1. You’re right, this recipe is quite similar to my Daymark clone. We may have to do another homebrew exchange in the future!

    I don’t think there’s anything really wrong with using both whole cones and pellets, unless you really are finding that it decreases your final volume. Are you squeezing the excess wort out of the whole hops with a spoon or something, before you transfer to your fermenter?

    I also still shake to aerate. I realize it isn’t ideal, but I still haven’t upgraded to anything better. I shake for about 3 minutes before and after pitching the yeast.

  2. My main qualm with using hops and cones is that I’m not aware of a way to stop both, mesh works for pellets, but cones clog it right up. A false bottom works for cones, but not for pellets. I’ve had no success with whirlpooling, but truth be told it’s not something I can do too well. I move my boil kettle to my basement for transfer, and try to whirlpool then transfer, but it rarely settles. I’ve just started targeting more kettle losses. I’m going to fabricate a false bottom before I try a heady topper clone, because the volume of hops going into that will leave me with no wort if I’m not careful. I think a 7+ g boil will hopefully result in a full 5g carboy, but I’m not sure.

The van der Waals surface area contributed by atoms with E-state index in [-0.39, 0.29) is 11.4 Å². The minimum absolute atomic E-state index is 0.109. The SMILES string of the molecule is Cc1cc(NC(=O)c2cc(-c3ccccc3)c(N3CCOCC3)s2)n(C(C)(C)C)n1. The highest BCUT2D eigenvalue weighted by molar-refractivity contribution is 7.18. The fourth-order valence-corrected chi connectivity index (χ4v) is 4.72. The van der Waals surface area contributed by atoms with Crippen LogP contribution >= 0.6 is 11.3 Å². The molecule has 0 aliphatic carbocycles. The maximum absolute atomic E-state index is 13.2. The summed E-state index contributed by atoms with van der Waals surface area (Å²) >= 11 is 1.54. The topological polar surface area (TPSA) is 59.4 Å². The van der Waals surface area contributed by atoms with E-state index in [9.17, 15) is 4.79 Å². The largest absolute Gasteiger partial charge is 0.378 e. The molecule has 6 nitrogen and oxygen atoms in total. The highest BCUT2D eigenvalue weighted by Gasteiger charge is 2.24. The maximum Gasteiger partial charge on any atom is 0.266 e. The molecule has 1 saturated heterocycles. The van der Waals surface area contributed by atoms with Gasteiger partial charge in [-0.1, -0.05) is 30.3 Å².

I managed to find a really cheap air pump, so I’m going to go that route for my next beer, if I can find a stone for equally cheap.